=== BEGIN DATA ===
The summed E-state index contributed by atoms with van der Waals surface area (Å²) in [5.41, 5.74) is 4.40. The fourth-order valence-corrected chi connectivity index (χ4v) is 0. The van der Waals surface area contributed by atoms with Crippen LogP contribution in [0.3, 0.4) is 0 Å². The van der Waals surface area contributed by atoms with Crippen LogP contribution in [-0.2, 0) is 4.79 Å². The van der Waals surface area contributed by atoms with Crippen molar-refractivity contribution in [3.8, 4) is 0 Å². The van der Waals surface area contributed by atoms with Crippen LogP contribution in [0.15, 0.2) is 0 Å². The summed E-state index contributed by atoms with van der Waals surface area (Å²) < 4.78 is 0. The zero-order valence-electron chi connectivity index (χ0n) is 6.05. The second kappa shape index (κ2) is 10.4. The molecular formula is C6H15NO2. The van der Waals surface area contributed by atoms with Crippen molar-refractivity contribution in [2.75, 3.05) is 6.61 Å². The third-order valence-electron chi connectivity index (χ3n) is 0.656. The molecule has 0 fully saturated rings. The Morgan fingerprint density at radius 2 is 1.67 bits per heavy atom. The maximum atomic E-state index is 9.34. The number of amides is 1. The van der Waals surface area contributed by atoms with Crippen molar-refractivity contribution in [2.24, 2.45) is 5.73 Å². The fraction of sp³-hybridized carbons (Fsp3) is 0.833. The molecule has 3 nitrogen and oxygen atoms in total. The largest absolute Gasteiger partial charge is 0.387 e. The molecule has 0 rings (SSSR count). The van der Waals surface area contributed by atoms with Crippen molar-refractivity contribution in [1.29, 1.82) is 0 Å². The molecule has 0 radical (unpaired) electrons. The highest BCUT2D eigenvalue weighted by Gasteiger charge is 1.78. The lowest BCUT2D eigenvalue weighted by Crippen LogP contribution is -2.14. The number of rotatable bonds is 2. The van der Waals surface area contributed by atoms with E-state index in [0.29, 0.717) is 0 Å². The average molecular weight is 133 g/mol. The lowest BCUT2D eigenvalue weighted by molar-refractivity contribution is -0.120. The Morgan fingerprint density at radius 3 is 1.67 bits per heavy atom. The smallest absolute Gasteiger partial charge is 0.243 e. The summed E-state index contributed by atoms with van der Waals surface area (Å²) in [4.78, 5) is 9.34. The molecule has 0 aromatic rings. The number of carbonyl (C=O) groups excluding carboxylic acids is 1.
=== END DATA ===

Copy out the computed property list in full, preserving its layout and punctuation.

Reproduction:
The summed E-state index contributed by atoms with van der Waals surface area (Å²) in [5.41, 5.74) is 4.40. The fourth-order valence-corrected chi connectivity index (χ4v) is 0. The van der Waals surface area contributed by atoms with Crippen LogP contribution in [0.3, 0.4) is 0 Å². The van der Waals surface area contributed by atoms with Crippen LogP contribution in [-0.2, 0) is 4.79 Å². The van der Waals surface area contributed by atoms with Crippen molar-refractivity contribution in [3.8, 4) is 0 Å². The van der Waals surface area contributed by atoms with Crippen LogP contribution in [0.15, 0.2) is 0 Å². The summed E-state index contributed by atoms with van der Waals surface area (Å²) < 4.78 is 0. The zero-order valence-electron chi connectivity index (χ0n) is 6.05. The second kappa shape index (κ2) is 10.4. The molecular formula is C6H15NO2. The van der Waals surface area contributed by atoms with Crippen molar-refractivity contribution in [2.75, 3.05) is 6.61 Å². The third-order valence-electron chi connectivity index (χ3n) is 0.656. The molecule has 0 fully saturated rings. The Morgan fingerprint density at radius 2 is 1.67 bits per heavy atom. The maximum atomic E-state index is 9.34. The number of amides is 1. The van der Waals surface area contributed by atoms with Crippen molar-refractivity contribution in [2.24, 2.45) is 5.73 Å². The fraction of sp³-hybridized carbons (Fsp3) is 0.833. The molecule has 3 nitrogen and oxygen atoms in total. The largest absolute Gasteiger partial charge is 0.387 e. The molecule has 0 rings (SSSR count). The van der Waals surface area contributed by atoms with Crippen molar-refractivity contribution in [1.29, 1.82) is 0 Å². The molecule has 0 radical (unpaired) electrons. The highest BCUT2D eigenvalue weighted by Gasteiger charge is 1.78. The lowest BCUT2D eigenvalue weighted by Crippen LogP contribution is -2.14. The number of rotatable bonds is 2. The van der Waals surface area contributed by atoms with E-state index in [0.29, 0.717) is 0 Å². The average molecular weight is 133 g/mol. The lowest BCUT2D eigenvalue weighted by molar-refractivity contribution is -0.120. The Morgan fingerprint density at radius 3 is 1.67 bits per heavy atom. The smallest absolute Gasteiger partial charge is 0.243 e. The summed E-state index contributed by atoms with van der Waals surface area (Å²) in [4.78, 5) is 9.34. The molecule has 0 aromatic rings. The number of carbonyl (C=O) groups excluding carboxylic acids is 1.